What is SHIELD?

SHIELD is a data protection system, born in the cloud, and designed to be flexible and robust. It runs scheduled data protection tasks, taking snapshots of your critical data, encrypting them, and storing them safely.

SHIELD uses agents and data protection plugins to interact with your protected data systems.

The SHIELD Agent

The SHIELD Agent is a software process that executes on your servers, alongside or near your important data systems. Agents register themselves with your SHIELD, and carry out tasks on its behalf — things like taking snapshots and restoring from backup archives.

Data Plugins

A data plugin is a modular bit of logic that wraps up everything pertinent to protecting the data in a particular class of data system. Through plugins, SHIELD is able to support a wide variety of databases, key-value stores, and more.

SHIELD comes with several plugins out of the box, and we're adding new ones as we expand our overall capabilities. If you're curious, we have a list of supported data protection plugins.

Protected Systems

Protected system, or sometimes data system, is a generic term for identifying a single logical entity housing data that you care about. Your Redis session store is a data system. So is your replicated multi-node PostgreSQL database cluster.

Scheduling Backups

Once you have an agent or two installed, you can start defining your protected systems, and setting up the schedules for taking snapshots and performing backup operations.

SHIELD offers robust scheduling facilities; you can set multiple scheduled jobs for a protected system, run your backups at hourly, daily, weekly, and monthly frequencies, pick time of day, and more.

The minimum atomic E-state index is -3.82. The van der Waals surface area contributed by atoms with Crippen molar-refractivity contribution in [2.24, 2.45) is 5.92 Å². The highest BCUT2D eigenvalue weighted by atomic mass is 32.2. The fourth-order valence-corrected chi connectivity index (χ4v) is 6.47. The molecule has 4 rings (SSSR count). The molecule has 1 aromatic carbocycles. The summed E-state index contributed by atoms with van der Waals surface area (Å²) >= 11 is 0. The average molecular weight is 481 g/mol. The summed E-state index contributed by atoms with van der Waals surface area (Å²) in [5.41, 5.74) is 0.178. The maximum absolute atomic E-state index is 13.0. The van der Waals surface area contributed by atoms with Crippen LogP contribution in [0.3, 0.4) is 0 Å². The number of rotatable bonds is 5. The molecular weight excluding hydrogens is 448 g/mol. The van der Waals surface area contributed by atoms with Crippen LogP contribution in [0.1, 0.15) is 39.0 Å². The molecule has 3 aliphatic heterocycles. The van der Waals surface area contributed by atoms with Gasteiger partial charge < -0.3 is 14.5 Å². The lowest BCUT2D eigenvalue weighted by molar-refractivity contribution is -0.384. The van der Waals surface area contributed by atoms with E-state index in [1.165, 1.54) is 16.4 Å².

Archives & Retention

Every successful backup operation generates an archive — a singular file asset that comprises a complete snapshot of the protected system, at the time the backup was performed. These archives are encrypted and kept in highly-available storage so that SHIELD can retrieve and replay them later, during restore operations.

Archives are retained in storage for however long you wish; each has a retention policy. When an archive has outlived its retention policy it is automatically expunged from storage.

Accessing Your SHIELD

You can access your SHIELD by logging into your SHIELD Cloud Dashboard. Screenshot of the shieldcloud.io main dashboard

Clicking the Login button will launch your SHIELD web console in a new browser window or tab. You can click on the clipboard icon in the username and password fields to copy those values to your clipboard.

Installing Your First Agent

Before we can start protecting your data systems, SHIELD needs an agent to interact with. The agent will be responsible for talking to the data system in question, be that MySQL, PostgreSQL, local filesystem, or something else.

For now, we're going to back up files on the local disk.